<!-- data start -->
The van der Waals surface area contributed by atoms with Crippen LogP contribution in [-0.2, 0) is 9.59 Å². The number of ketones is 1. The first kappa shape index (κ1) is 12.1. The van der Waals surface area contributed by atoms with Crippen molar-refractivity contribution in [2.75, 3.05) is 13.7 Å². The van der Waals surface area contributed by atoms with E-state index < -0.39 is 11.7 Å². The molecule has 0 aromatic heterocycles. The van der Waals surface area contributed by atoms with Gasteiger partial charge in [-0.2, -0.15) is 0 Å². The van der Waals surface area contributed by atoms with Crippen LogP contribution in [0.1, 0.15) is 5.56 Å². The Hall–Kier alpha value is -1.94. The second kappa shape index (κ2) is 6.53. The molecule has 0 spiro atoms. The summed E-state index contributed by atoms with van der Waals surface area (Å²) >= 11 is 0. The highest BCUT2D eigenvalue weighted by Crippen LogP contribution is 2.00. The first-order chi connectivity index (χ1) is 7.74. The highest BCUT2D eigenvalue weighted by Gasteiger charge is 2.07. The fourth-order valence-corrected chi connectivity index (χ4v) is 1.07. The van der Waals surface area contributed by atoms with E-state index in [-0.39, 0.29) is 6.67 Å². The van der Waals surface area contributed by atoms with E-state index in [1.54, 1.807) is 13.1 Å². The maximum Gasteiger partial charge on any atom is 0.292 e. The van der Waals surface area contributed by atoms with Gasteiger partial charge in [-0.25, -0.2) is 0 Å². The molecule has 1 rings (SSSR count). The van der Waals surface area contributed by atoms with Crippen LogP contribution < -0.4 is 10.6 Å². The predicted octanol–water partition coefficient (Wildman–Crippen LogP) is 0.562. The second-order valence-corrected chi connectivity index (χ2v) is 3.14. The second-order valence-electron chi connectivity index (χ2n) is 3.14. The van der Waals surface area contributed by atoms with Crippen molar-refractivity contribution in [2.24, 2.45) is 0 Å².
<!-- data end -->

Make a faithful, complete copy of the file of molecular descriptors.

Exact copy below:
The van der Waals surface area contributed by atoms with Crippen LogP contribution in [-0.2, 0) is 9.59 Å². The number of ketones is 1. The first kappa shape index (κ1) is 12.1. The van der Waals surface area contributed by atoms with Crippen molar-refractivity contribution in [2.75, 3.05) is 13.7 Å². The van der Waals surface area contributed by atoms with E-state index < -0.39 is 11.7 Å². The molecule has 0 aromatic heterocycles. The van der Waals surface area contributed by atoms with Gasteiger partial charge in [-0.2, -0.15) is 0 Å². The van der Waals surface area contributed by atoms with Crippen LogP contribution in [0.1, 0.15) is 5.56 Å². The Hall–Kier alpha value is -1.94. The second kappa shape index (κ2) is 6.53. The molecule has 0 spiro atoms. The summed E-state index contributed by atoms with van der Waals surface area (Å²) >= 11 is 0. The highest BCUT2D eigenvalue weighted by Crippen LogP contribution is 2.00. The first-order chi connectivity index (χ1) is 7.74. The highest BCUT2D eigenvalue weighted by Gasteiger charge is 2.07. The fourth-order valence-corrected chi connectivity index (χ4v) is 1.07. The van der Waals surface area contributed by atoms with E-state index in [-0.39, 0.29) is 6.67 Å². The van der Waals surface area contributed by atoms with E-state index in [1.54, 1.807) is 13.1 Å². The maximum Gasteiger partial charge on any atom is 0.292 e. The van der Waals surface area contributed by atoms with Gasteiger partial charge in [-0.25, -0.2) is 0 Å². The molecule has 1 rings (SSSR count). The van der Waals surface area contributed by atoms with Crippen LogP contribution < -0.4 is 10.6 Å². The predicted octanol–water partition coefficient (Wildman–Crippen LogP) is 0.562. The second-order valence-corrected chi connectivity index (χ2v) is 3.14. The second-order valence-electron chi connectivity index (χ2n) is 3.14. The van der Waals surface area contributed by atoms with Crippen molar-refractivity contribution in [2.24, 2.45) is 0 Å².